I am applying to a PhD in Economics; I am a big in Macro Economics as my background is entirely in macro.

One of the schools I am interested in is more focused in game theory. They have some economists focused in macro & monetary theory but it's just 2-3 members, extremely small compared to the other PhD programs I am applying to.

Should I reword my statement of purpose to areas they have more focus in? I like the school a lot! Do I make myself more or less competitive by being interested in an area a university isn't its best strength?

Two ways of looking at it:

  1. If I say I am interested in X and most of the faculty is doing Y and the students and program are more focused in subject Y, less of the faculty vote for my admissions and I am rejected.


  1. I am interested in X and most of the faculty is doing Y, subject X is underrepresented, I become a minority and they vote me in.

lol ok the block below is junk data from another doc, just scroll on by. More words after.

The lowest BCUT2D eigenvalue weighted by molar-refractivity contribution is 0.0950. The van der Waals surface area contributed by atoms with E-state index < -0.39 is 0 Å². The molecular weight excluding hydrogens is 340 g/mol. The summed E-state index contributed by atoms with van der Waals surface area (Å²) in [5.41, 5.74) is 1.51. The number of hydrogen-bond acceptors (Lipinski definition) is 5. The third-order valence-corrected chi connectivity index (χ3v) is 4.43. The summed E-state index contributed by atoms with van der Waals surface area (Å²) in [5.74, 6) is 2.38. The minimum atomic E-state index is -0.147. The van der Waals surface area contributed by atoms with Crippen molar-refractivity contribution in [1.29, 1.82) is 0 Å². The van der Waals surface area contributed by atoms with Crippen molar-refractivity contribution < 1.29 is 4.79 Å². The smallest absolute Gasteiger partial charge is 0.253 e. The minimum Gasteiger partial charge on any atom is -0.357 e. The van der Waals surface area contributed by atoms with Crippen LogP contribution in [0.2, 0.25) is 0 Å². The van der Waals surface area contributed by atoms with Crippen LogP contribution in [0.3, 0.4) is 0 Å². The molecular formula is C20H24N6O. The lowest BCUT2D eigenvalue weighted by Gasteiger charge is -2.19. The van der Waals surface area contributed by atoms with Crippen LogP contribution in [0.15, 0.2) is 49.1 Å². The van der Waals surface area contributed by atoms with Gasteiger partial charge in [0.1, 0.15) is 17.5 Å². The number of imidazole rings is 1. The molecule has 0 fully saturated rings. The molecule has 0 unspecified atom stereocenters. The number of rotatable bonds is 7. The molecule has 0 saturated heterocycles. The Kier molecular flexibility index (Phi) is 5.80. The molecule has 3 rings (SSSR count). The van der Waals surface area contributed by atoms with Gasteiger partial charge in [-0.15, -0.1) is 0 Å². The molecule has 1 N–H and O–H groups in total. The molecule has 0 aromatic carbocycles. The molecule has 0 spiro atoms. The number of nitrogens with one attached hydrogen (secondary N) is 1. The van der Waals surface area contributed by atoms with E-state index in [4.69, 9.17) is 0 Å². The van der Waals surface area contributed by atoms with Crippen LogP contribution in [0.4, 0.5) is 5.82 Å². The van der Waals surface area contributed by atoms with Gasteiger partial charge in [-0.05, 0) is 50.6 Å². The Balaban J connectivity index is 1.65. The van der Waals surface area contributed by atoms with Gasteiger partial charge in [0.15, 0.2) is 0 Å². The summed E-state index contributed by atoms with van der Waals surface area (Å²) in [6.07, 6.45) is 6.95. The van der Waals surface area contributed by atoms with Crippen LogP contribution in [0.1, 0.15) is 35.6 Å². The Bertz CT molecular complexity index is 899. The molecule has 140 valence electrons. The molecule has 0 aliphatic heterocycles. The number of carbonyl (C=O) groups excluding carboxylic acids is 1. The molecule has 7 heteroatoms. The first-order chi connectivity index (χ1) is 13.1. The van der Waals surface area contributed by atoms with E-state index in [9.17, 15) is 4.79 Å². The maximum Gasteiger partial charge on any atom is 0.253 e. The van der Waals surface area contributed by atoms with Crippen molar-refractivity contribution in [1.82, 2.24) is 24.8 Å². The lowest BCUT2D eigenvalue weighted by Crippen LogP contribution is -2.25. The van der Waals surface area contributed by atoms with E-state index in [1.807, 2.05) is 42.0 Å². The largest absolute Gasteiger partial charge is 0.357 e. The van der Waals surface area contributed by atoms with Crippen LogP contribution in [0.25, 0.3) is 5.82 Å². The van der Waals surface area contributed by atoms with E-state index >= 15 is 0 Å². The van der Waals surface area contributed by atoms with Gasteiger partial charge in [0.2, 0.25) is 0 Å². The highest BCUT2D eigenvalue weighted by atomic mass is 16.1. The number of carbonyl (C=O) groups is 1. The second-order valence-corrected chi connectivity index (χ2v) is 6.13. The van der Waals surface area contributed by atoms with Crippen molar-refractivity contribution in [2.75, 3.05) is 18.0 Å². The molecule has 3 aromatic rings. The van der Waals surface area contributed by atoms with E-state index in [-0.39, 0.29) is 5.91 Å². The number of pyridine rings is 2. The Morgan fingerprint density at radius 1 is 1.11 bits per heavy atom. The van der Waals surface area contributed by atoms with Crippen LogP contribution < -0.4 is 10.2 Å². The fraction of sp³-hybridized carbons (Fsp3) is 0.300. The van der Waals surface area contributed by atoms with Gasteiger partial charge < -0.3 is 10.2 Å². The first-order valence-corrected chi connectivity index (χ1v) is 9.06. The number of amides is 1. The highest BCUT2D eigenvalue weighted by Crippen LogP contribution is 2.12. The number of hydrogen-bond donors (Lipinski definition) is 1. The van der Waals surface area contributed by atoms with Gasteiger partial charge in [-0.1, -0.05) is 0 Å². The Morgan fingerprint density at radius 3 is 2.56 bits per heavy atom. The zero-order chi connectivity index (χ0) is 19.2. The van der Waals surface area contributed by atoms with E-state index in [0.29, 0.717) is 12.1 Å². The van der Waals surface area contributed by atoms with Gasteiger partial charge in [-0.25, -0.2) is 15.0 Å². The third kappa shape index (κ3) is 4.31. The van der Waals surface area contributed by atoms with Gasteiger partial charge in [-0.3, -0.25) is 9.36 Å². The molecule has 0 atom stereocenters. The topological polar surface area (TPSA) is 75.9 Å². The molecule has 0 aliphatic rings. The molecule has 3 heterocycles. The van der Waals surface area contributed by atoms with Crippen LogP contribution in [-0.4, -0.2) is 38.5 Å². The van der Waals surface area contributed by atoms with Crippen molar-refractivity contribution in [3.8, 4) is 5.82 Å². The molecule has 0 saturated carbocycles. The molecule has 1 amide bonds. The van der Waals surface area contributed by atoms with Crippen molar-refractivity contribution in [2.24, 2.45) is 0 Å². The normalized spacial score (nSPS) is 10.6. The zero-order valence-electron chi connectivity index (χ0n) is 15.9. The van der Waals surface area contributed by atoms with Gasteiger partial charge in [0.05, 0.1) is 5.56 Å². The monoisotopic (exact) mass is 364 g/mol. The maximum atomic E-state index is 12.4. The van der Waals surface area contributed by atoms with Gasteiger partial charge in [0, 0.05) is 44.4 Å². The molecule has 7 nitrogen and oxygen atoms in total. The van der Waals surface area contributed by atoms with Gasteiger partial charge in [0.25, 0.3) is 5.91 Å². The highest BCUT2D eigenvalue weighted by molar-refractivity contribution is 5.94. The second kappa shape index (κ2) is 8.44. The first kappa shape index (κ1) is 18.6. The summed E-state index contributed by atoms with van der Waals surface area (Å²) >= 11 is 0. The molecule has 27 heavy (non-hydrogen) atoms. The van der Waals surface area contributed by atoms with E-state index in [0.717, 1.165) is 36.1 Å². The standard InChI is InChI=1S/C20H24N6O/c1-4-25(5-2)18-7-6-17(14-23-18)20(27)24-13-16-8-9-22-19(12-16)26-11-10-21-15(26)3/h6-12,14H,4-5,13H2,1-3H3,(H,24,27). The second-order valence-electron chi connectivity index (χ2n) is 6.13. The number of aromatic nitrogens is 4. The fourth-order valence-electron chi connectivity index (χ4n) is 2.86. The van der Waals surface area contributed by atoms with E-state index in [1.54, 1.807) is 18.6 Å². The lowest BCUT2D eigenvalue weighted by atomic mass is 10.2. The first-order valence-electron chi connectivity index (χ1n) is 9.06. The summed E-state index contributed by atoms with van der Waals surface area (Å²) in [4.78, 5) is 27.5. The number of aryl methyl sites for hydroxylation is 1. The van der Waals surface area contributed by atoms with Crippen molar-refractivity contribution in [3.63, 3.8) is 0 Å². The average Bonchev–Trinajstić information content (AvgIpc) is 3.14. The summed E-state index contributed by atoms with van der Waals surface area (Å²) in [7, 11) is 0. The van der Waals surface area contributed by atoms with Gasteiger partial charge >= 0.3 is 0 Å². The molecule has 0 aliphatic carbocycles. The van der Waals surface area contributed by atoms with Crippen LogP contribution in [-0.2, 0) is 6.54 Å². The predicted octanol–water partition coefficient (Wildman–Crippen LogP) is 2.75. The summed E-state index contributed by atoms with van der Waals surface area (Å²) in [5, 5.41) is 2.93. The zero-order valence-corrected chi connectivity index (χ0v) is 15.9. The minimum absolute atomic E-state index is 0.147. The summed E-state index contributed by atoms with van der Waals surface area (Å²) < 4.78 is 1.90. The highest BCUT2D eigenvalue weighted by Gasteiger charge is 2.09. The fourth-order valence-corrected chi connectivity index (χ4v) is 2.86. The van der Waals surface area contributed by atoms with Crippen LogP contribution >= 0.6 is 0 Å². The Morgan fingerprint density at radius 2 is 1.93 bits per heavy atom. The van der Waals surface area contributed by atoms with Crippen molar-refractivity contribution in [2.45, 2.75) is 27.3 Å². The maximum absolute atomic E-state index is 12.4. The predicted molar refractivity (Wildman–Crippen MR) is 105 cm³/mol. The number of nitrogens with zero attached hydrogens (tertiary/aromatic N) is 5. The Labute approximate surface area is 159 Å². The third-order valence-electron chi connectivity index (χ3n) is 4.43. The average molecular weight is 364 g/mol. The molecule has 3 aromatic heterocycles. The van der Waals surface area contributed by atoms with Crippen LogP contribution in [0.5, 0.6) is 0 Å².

Which one do you think is the more likely outcome? Should I reword my SOP to the school's strength?

1 Answer 1


It seems you are looking at this from the wrong angle.

You should not (primarily) tune your SOP to whatever increases your chances of acceptance, but to your interests. If you are "a big Macro guy", then what good does it do you to pretend like you are really into Game Theory? Do you want to do your PhD in Game Theory, even if you are not passionate about it (hint: you really shouldn't)?

Further, is it possible that you are actually not applying to the right school, if they have close to no faculty in your speciality? Why do you think this school is a good fit? If this question has a good (academic) answer, this is what you write in the SOP. If the answer is non-academic ("I like their sports team!"), I suggest you should reconsider applying to this school altogether. As you can see from browsing various questions on this site, being in the "wrong" grad school can be a terrible experience.

  • Thanks, I guessed I would get responses similar to yours.
    – jessica
    Jan 5, 2015 at 19:36

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